3 BOU staff sent on forced leave over currency saga
Three Bank of Uganda employees charged in the anti-corruption court over a procurement scandal, have taken leave from office in line with the Public service rules that require a public servant to step aside, in the face of an investigation.
The three officials are Francis Kakeeto, the Assistant Currency Director Bank of Uganda Mbale Branch, Fred Vito Wanyama, the Verification Officer and the Currency Director, Charles Malinga Akol.
They were charged in the response to the currency that BoU was bringing into the country in April from Paris. BoU Governor Emmanuel Tumusiime Mutebile said the investigation was in relation to a consignment that the Central Bank received on April 27, 2019.
“During the verification process, BOU staff reported an anomaly in the inventory of the expected consignment,” Mutebile stated this month.
Latest details have shown that the problem was with the full charter plane that was supposed to carry only BoU cargo but carried five extra pallets that the central bank didn’t know their origin. BoU only knew 20 pallets that had 70 million pieces of 5,000 bill note.
On Tuesday, the officials charged with abuse of office and corruption were granted bail up to August 2, when they will return to the anti-corruption court for the hearing of their case.
Charity Mugumya, the BoU spokesperson, has told URN that the trio is not in office. Another official at BoU told URN that in general, the institution follows public service rules that call for interdiction of the officials in question. The official added the three officials have not appeared at the office from Wednesday, this week.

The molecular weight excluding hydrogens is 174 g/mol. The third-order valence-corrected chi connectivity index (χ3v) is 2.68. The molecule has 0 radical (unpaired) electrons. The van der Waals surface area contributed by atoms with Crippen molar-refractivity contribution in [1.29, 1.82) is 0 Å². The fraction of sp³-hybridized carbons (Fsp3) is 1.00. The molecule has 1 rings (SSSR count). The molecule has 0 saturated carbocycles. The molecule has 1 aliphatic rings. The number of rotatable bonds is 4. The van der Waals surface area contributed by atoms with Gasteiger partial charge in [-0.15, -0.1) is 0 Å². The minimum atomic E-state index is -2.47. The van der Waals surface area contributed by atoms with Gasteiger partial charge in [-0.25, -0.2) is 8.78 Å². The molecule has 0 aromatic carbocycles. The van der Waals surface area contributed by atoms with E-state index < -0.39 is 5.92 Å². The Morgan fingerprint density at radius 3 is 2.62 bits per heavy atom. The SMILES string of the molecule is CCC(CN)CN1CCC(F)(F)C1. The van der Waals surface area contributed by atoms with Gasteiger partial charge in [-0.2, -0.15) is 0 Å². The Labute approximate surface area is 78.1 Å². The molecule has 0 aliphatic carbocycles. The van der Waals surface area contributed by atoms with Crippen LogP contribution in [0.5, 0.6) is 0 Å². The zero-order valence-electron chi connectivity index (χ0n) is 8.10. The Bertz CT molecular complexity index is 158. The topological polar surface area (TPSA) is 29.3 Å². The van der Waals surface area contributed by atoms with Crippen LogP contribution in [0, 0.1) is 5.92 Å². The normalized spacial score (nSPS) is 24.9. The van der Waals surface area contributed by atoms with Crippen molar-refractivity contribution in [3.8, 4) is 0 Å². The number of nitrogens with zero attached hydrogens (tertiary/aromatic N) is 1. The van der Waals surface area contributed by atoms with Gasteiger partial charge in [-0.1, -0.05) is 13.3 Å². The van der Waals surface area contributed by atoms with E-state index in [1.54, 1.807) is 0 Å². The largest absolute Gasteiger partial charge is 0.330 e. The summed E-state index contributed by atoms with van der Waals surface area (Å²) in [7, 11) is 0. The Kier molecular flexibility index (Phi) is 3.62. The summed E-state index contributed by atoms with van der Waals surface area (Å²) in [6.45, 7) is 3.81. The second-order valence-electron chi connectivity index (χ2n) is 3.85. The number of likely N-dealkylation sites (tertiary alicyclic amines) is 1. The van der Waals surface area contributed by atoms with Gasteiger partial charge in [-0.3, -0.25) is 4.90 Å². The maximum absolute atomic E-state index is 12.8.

The central bank, being a public agency, follows these rules in addition to its Human Resource Manual.
An informer in the office of the Director of Public Prosecutions (DPP), said that ideally, the BoU suspects must leave office to pave way for investigations. But this informer was sceptical that “there is a problem with the Public Service Standing Orders which may not be applicable at the Central Bank”.
BoU is suffering a reputation crisis and is doing all it can to downplay the implications of the currency saga. According to the Standing Orders of Public Service, charges against an officer are investigated expeditiously and concluded. It adds that where an officer is interdicted, the Responsible Officer shall ensure that the investigation is done expeditiously in any case within (three) 3 months.
Mary Katarikawe, the BoU operations director, told reporters last week that the central bank wants to know what exactly was contained in the extra cargo and how it got into a full charter plane, putting the genuine BoU cargo at risk.
Oberthur Fiduciare, the company contracted by Bank of Uganda to print Ugandan currency, has reportedly offered to compensate the central bank for the extra pallets that were irregularly loaded onto the chartered currency plane.